The research was funded by the National Institutes of Health and the Samsung Biomedical Research Institute.

To automatically receive news releases from UT Southwestern via e-mail, subscribe at http://www.utsouthwestern.edu/utsw/cda/dept37326/files/37813.html

Amy Shields | EurekAlert!
Further information:
http://www.swmed.edu/

More articles from Life Sciences:

nachricht New technique for in-cell distance determination
19.03.2019 | Universität Konstanz

nachricht Dalian Coherent Light Source reveals hydroxyl super rotors from water photochemistry
19.03.2019 | Chinese Academy of Sciences Headquarters

All articles from Life Sciences >>>

The most recent press releases about innovation >>>

Die letzten 5 Focus-News des innovations-reports im Überblick:

Im Focus: Stellar cartography

The Potsdam Echelle Polarimetric and Spectroscopic Instrument (PEPSI) at the Large Binocular Telescope (LBT) in Arizona released its first image of the surface magnetic field of another star. In a paper in the European journal Astronomy & Astrophysics, the PEPSI team presents a Zeeman- Doppler-Image of the surface of the magnetically active star II Pegasi.

A special technique allows astronomers to resolve the surfaces of faraway stars. Those are otherwise only seen as point sources, even in the largest telescopes...

Im Focus: Heading towards a tsunami of light

Researchers at Chalmers University of Technology and the University of Gothenburg, Sweden, have proposed a way to create a completely new source of radiation. Ultra-intense light pulses consist of the motion of a single wave and can be described as a tsunami of light. The strong wave can be used to study interactions between matter and light in a unique way. Their research is now published in the scientific journal Physical Review Letters.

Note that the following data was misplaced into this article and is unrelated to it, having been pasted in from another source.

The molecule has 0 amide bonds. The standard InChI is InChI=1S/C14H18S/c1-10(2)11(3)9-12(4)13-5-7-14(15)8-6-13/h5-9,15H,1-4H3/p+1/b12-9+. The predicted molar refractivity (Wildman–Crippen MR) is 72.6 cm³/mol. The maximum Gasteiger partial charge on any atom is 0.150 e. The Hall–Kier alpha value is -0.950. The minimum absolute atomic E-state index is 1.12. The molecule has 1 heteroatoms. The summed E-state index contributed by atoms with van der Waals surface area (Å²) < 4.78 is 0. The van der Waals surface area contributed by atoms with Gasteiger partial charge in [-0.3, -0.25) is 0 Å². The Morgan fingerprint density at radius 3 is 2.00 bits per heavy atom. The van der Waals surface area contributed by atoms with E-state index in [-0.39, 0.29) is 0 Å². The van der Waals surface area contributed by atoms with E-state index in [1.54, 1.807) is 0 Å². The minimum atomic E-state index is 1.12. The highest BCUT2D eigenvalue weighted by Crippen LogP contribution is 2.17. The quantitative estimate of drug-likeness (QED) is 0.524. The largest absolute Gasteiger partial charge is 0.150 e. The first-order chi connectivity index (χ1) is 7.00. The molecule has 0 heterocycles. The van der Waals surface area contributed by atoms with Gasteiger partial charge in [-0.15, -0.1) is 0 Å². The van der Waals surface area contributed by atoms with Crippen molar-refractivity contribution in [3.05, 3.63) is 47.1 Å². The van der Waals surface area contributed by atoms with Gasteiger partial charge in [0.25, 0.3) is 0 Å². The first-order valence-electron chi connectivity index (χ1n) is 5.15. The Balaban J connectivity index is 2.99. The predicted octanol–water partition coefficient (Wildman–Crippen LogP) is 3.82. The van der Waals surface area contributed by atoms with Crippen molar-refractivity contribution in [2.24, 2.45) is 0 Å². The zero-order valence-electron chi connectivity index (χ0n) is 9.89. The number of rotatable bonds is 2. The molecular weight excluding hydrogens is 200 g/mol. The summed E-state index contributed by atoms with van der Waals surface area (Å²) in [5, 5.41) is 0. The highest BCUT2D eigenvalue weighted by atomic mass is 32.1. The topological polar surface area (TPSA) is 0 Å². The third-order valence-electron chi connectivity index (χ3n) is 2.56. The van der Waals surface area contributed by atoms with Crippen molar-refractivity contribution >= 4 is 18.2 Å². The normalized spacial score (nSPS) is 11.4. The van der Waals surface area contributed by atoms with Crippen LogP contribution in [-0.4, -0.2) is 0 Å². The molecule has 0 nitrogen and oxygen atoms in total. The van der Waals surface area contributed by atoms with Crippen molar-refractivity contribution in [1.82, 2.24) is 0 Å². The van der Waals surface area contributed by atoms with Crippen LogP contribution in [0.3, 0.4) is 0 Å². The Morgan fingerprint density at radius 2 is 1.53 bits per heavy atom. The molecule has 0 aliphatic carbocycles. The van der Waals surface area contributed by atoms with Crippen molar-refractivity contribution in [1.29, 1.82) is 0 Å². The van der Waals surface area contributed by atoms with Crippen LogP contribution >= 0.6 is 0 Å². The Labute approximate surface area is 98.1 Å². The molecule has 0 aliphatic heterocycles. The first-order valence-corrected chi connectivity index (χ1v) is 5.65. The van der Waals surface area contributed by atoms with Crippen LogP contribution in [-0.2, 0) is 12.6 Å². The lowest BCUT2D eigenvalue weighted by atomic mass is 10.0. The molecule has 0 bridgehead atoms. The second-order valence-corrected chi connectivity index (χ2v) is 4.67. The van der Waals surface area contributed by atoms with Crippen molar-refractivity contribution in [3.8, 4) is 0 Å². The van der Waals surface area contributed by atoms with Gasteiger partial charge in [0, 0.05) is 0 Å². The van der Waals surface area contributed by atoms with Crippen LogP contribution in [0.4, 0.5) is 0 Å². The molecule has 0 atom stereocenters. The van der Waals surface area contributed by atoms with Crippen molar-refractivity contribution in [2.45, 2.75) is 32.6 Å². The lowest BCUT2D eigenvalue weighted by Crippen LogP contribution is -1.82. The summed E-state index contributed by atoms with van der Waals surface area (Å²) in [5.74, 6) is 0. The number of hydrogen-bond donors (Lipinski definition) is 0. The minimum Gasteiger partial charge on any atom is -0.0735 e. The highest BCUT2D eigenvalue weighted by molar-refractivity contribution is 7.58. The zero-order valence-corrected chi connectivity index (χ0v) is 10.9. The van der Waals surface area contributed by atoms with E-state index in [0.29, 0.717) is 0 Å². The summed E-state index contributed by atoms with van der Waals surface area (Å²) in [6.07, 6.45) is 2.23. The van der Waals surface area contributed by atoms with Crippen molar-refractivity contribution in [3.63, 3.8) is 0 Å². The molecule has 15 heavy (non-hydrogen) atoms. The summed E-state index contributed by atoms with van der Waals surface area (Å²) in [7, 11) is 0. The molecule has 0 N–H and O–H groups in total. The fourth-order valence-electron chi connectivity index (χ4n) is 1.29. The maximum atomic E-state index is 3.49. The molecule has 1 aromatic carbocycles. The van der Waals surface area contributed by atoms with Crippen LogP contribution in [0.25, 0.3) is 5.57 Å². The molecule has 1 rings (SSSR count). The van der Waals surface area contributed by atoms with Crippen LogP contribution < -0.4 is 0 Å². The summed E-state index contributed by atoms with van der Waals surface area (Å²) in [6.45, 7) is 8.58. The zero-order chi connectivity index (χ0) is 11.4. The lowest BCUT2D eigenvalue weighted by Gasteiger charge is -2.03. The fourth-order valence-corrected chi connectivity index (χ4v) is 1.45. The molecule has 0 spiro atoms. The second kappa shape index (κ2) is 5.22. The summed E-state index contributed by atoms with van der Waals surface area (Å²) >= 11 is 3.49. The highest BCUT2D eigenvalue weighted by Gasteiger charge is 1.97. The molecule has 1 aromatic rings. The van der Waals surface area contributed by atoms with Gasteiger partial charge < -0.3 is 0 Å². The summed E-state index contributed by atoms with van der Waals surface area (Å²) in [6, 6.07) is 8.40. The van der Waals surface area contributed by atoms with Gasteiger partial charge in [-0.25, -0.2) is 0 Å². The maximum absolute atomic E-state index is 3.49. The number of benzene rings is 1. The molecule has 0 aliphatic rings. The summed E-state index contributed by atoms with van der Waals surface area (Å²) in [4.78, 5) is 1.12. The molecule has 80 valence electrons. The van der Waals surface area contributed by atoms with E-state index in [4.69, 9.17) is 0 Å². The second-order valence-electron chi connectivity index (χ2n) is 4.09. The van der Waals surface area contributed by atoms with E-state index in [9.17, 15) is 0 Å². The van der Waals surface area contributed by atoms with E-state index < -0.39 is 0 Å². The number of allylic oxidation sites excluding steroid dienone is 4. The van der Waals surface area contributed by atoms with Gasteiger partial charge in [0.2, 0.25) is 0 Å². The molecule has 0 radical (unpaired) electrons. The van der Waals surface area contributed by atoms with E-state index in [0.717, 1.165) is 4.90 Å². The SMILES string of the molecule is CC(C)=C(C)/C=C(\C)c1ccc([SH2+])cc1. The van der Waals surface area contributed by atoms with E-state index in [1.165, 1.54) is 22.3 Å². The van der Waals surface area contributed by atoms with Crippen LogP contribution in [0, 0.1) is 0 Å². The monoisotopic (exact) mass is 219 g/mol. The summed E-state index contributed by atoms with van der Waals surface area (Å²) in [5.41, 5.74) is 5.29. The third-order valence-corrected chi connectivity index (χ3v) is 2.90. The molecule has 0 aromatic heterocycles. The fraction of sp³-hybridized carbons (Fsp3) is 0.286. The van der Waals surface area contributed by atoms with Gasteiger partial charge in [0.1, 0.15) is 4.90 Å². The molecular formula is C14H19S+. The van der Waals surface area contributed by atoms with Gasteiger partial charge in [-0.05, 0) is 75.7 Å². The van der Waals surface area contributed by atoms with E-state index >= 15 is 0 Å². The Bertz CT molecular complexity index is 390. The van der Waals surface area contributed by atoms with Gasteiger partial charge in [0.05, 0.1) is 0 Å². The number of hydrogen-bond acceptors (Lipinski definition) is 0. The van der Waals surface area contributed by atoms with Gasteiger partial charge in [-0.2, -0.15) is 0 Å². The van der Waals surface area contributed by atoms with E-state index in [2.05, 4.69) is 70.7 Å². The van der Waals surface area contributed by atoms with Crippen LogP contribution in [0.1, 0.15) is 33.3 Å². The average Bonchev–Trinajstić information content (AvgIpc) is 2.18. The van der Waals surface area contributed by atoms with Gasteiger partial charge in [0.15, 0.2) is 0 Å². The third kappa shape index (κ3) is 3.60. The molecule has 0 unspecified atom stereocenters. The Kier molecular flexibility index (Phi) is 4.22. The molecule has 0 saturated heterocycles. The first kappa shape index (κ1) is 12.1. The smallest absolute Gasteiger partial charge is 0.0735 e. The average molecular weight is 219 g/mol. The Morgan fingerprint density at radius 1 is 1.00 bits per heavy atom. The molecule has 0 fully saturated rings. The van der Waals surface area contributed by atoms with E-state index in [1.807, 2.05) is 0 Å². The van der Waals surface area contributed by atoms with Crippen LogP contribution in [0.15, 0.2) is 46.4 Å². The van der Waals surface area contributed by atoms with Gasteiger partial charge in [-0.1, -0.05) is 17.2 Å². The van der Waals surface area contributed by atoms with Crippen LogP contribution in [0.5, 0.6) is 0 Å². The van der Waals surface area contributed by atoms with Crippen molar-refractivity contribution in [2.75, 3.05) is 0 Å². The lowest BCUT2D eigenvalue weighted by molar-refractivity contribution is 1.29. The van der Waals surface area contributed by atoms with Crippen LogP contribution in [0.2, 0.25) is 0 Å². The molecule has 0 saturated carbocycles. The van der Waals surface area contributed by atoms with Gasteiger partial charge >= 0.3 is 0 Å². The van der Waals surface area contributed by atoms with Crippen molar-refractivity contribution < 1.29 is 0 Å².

"This source of radiation lets us look at reality through a new angle - it is like twisting a mirror and discovering something completely different," says...

Im Focus: Revealing the secret of the vacuum for the first time

New research group at the University of Jena combines theory and experiment to demonstrate for the first time certain physical processes in a quantum vacuum

For most people, a vacuum is an empty space. Quantum physics, on the other hand, assumes that even in this lowest-energy state, particles and antiparticles...

Im Focus: Sussex scientists one step closer to a clock that could replace GPS and Galileo

Physicists in the EPic Lab at University of Sussex make crucial development in global race to develop a portable atomic clock

Scientists in the Emergent Photonics Lab (EPic Lab) at the University of Sussex have made a breakthrough to a crucial element of an atomic clock - devices...

Im Focus: Sensing shakes

A new way to sense earthquakes could help improve early warning systems

Every year earthquakes worldwide claim hundreds or even thousands of lives. Forewarning allows people to head for safety and a matter of seconds could spell...

All Focus news of the innovation-report >>>

Anzeige

Anzeige

VideoLinks
Industry & Economy
Event News

International Modelica Conference with 330 visitors from 21 countries at OTH Regensburg

11.03.2019 | Event News

Selection Completed: 580 Young Scientists from 88 Countries at the Lindau Nobel Laureate Meeting

01.03.2019 | Event News

LightMAT 2019 – 3rd International Conference on Light Materials – Science and Technology

28.02.2019 | Event News

 
Latest News

Levitating objects with light

19.03.2019 | Physics and Astronomy

New technique for in-cell distance determination

19.03.2019 | Life Sciences

Stellar cartography

19.03.2019 | Physics and Astronomy

VideoLinks
Science & Research
Overview of more VideoLinks >>>